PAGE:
I love this article by Steve Denning on the future of manufacturing – spoiler alert: it's positive! It really got me excited about the future of our industry and the economy.

In the article, The Future Is (Gasp) Manufacturing?, Denning points out the many benefits of 3D Printing and its potential to reinvigorate what we make, how we make it and where. Denning's list includes: Transforming the supply chain, on the spot customization at the retail level, elimination of the spare parts warehouse, custom dental and orthopedic implants, and the individual as an innovator.

As much as I loved it, my euphoria began to fade as my PLM brain kicked in and all I could think was: Are we ready for this? And by we, I mean the design and manufacturing industry.

Technology has given us the ability to create products we never dreamed of just a few years ago. And while they race to incorporate these new capabilities, many companies are still wrestling with how to build safe, quality products that perform as required for a predictable time span. What happens when we can do all that and more, faster and direct to the end user?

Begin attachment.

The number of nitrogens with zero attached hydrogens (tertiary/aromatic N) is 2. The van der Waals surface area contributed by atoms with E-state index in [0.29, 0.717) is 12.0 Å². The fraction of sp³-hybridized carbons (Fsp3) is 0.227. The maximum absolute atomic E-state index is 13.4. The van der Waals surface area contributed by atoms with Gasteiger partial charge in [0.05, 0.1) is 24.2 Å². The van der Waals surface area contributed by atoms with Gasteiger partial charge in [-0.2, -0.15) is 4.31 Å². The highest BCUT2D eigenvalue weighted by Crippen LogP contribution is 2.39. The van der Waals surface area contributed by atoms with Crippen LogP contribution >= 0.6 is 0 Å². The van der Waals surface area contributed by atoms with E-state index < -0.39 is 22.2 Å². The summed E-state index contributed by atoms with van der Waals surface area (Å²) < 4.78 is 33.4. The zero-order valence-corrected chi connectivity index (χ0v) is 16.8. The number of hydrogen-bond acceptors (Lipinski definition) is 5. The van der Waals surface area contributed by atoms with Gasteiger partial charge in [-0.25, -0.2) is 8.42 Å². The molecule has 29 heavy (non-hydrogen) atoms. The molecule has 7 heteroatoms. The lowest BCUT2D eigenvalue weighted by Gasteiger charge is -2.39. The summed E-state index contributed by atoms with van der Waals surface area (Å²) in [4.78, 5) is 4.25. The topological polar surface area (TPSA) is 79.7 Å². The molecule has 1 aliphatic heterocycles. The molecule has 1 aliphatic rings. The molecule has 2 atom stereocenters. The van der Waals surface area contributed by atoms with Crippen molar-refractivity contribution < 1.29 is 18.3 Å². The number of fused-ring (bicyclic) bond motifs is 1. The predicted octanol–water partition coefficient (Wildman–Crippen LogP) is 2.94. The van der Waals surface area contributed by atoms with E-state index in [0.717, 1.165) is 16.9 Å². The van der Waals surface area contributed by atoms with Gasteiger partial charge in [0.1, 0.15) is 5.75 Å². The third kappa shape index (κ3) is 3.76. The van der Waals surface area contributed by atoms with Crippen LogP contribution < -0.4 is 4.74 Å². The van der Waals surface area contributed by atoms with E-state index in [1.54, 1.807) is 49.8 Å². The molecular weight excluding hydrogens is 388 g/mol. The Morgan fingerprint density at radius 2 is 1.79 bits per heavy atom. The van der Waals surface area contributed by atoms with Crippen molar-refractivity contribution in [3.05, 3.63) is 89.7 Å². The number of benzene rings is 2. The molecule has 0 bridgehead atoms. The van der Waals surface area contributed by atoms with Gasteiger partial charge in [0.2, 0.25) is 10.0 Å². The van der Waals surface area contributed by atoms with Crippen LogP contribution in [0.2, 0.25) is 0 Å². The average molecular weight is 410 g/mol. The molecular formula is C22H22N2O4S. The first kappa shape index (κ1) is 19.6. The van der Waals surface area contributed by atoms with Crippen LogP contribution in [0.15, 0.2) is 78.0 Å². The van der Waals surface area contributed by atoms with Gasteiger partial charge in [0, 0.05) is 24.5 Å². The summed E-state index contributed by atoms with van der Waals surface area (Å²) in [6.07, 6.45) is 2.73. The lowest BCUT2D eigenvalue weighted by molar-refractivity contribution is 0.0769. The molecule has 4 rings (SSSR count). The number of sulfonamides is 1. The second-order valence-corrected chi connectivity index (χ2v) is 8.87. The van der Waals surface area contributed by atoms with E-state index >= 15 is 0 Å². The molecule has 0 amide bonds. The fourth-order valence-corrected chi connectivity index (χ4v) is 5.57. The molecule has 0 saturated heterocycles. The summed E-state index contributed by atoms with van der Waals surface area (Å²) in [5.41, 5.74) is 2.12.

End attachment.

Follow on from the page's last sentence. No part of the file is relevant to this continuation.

As a Dad, the first analogy I thought of was giving a 16 year old boy a Ferrari. Is it really wise to allow him to go that fast when he's barely mastered the rules of the road?

Don't get me wrong, I am all about innovation – and I would love a nice Ferrari – but we've got some work to do before we allow just anyone to get behind the 3D Printing wheel.

What happens when we're working in a real-time, data-driven environment going directly from CAD to part delivery without the error-catching, forgiving processes of document control, blue lines, procurement, manufacturing, inventory, distribution and sales?

What happens when you go from having weeks or months to identify and fix problems, to going from idea to product almost instantly? How does that impact version control? Approval and validation processes? Compliance?

It might be fine for stuffed animals and jewelry, but what about higher risk products like aircraft parts or medical implants? Have we just accelerated our ability to make life-threatening mistakes faster?

I'm not saying manufacturers should avoid 3D Printing or other modern manufacturing methods. What I am saying is that we need to get our houses in order before we embrace them. Any company that still has manual validation and approval processes, paper or email based ECO systems, and is using faxes to update supply chain partners is not ready for a Ferrari.

Now is the time to implement the systems, processes and best practices that will enable your company to take full advantage of 3D Printing and everything that comes with it, and deliver high quality, cost effective, safe products.